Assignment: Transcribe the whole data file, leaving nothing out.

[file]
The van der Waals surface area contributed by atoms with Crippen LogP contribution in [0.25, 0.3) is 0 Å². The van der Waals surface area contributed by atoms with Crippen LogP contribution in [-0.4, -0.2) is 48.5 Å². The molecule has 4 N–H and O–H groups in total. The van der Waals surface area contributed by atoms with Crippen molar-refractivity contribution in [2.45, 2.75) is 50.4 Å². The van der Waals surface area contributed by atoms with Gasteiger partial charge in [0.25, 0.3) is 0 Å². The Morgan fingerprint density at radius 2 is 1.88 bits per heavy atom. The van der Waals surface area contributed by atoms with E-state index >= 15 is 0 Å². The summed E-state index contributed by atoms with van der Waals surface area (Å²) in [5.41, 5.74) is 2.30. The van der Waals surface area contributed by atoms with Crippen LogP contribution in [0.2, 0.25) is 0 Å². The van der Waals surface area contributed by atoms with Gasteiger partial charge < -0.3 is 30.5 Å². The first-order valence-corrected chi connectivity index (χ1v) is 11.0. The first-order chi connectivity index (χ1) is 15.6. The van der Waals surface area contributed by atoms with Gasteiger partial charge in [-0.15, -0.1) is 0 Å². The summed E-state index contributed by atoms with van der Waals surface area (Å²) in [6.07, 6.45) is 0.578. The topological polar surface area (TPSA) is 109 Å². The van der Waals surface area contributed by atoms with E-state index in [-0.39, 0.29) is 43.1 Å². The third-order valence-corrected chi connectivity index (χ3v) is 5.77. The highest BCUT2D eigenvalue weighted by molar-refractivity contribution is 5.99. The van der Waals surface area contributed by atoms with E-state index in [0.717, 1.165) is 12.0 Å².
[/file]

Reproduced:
The van der Waals surface area contributed by atoms with Crippen LogP contribution in [0.25, 0.3) is 0 Å². The van der Waals surface area contributed by atoms with Crippen LogP contribution in [-0.4, -0.2) is 48.5 Å². The molecule has 4 N–H and O–H groups in total. The van der Waals surface area contributed by atoms with Crippen molar-refractivity contribution in [2.45, 2.75) is 50.4 Å². The van der Waals surface area contributed by atoms with Gasteiger partial charge in [0.25, 0.3) is 0 Å². The Morgan fingerprint density at radius 2 is 1.88 bits per heavy atom. The van der Waals surface area contributed by atoms with E-state index >= 15 is 0 Å². The summed E-state index contributed by atoms with van der Waals surface area (Å²) in [5.41, 5.74) is 2.30. The van der Waals surface area contributed by atoms with Crippen LogP contribution in [0.2, 0.25) is 0 Å². The van der Waals surface area contributed by atoms with Gasteiger partial charge < -0.3 is 30.5 Å². The first-order valence-corrected chi connectivity index (χ1v) is 11.0. The first-order chi connectivity index (χ1) is 15.6. The van der Waals surface area contributed by atoms with Gasteiger partial charge in [-0.15, -0.1) is 0 Å². The summed E-state index contributed by atoms with van der Waals surface area (Å²) in [6.07, 6.45) is 0.578. The topological polar surface area (TPSA) is 109 Å². The van der Waals surface area contributed by atoms with E-state index in [-0.39, 0.29) is 43.1 Å². The third-order valence-corrected chi connectivity index (χ3v) is 5.77. The highest BCUT2D eigenvalue weighted by molar-refractivity contribution is 5.99. The van der Waals surface area contributed by atoms with E-state index in [0.717, 1.165) is 12.0 Å².